Does Civ World bridge the gap between casual/social games and core games?

Summary:Most social games, whether Zynga’s city building simulations or a gamified contest or tie-in for a consumer brand or movie, are about whittling down the gameplay options to those that either provide basic gameplay enjoyment or else provide some sort of social utility for the user. Hence, the cross-over between traditional game brands and, for example, Facebook games, has been close to non-existent.

Most social games, whether Zynga’s city building simulations or a gamified contest or tie-in for a consumer brand or movie, are about whittling down the gameplay options to those that either provide basic gameplay enjoyment or else provide some sort of social utility for the user. Hence, the cross-over between traditional game brands and, for example, Facebook games, has been close to non-existent. We have seen occasional brand extensions, such as the Madden NFL Facebook game -- but that was basically a coaching simulation, and nothing like the popular console game.

Civ World, from Firaxis and 2K Games, may be the closest someone has come to putting a serious core game (a term used for the in-depth PC and console games played by enthusiast gamers) on the Facebook platform. The game, entering a public beta phase today, looks and feels a lot like the classic Civilization PC games that have been popular for 20 years. It also works in some of the social networking and sharing that makes a Facebook game such as Frontierville so popular. And, of course, there will be a monitization aspect, as there is for all these social/casual games -- in this case, paying into the system to speed up the development of your empire.

If an experiment like Civ World works, it could open the floodgate for more big gaming brands to test the Facebook/gamification waters (although the concept of gamifying a game franchise sounds ridiculous at first, there’s little conceptually that Farmville shares with, say, Halo).

However, at this early beta phase, Civ World feels like a lot of good ideas struggling to find a way to the surface. The game is sluggish -- a definite knock for something meant to be played in short minutes-long increment's -- and the on-screen tutorials don’t do an adequate job of explaining the game’s goals or mechanics.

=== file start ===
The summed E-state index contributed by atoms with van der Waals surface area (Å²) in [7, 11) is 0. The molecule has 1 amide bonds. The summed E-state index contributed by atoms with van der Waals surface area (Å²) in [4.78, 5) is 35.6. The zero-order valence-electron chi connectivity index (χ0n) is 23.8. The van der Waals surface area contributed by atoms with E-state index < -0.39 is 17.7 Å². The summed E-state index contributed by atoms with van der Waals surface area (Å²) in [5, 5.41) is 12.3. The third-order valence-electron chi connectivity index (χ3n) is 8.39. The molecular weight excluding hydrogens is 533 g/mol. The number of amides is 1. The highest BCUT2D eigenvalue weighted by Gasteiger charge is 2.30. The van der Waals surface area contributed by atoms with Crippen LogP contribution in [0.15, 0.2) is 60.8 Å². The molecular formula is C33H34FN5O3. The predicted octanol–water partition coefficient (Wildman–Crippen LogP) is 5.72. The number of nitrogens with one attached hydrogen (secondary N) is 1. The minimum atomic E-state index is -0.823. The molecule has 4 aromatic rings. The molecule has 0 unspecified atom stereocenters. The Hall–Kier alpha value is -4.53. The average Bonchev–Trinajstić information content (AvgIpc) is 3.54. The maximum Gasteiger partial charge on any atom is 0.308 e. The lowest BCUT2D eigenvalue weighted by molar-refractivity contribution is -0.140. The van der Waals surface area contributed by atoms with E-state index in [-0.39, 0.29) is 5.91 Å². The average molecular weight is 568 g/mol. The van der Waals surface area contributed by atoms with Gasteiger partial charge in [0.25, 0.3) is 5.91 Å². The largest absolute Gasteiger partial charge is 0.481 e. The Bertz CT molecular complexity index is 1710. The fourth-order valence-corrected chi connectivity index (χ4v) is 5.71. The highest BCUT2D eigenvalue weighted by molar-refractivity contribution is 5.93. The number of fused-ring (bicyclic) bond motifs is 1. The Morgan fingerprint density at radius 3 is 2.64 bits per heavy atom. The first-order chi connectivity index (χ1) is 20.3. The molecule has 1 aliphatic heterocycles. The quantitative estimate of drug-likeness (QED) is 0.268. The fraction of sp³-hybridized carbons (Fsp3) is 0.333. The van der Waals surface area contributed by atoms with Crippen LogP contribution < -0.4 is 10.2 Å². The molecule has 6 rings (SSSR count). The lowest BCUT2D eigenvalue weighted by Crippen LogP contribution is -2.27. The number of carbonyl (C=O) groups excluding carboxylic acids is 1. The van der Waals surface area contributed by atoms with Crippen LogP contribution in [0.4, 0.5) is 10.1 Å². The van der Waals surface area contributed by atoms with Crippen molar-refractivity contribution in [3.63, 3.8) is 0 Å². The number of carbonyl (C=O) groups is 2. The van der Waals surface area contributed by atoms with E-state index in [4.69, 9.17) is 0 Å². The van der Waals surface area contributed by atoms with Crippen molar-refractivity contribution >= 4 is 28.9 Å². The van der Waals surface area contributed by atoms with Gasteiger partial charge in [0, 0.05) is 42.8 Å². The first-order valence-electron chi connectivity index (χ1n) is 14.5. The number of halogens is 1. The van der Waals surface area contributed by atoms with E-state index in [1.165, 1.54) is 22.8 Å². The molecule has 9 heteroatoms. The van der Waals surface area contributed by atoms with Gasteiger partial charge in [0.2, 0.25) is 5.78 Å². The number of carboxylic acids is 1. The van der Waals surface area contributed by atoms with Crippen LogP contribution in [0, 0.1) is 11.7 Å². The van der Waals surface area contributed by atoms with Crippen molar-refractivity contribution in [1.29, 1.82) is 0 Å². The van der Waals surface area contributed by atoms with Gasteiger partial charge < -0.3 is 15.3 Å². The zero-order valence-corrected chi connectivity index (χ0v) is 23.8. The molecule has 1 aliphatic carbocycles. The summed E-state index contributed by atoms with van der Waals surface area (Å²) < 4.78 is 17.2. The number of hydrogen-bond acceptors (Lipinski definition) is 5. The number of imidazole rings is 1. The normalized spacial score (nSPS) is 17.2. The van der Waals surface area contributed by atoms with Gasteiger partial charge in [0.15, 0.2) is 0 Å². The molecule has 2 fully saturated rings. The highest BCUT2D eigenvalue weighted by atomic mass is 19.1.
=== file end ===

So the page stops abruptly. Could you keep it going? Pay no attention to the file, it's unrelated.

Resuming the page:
From a more practical standpoint, Civ World lacks two very important parts of the Facebook game language -- the small game window cannot currently be expanded to a full-screen view, and much more importantly, connecting with Facebook friends online is difficult, and in some cases, impossible. Rather than having every Facebook player able to connect as in-game friends, you’re shunted off to a random game session, which your actual friends playing the game may or may not be a part of. OF course, none of this is clearly explained, even in a copious Wiki and FAQ documentation players are urged to read.

That said, we really want to see Civ World succeed, and there’s definitely the bones of great casual/core crossover experience there. But with companies like Zynga rewriting the rulebook for what works in online gaming, Civ World will have to adopt a few of those standards (such as screen-zooming and easy friend connections) before it has a real chance.

Topics: Mobility, Social Enterprise

About

Texas native Libe Goad resides in New York City and has spent the past decade covering technology and video games for publications including Blender, PC Magazine, Bust, Seventeen and Sync. Libe is currently the Editor-in-Chief of AOL's award-winning Games.com group, covering the growing social and casual games industry. Previously, she... Full Bio

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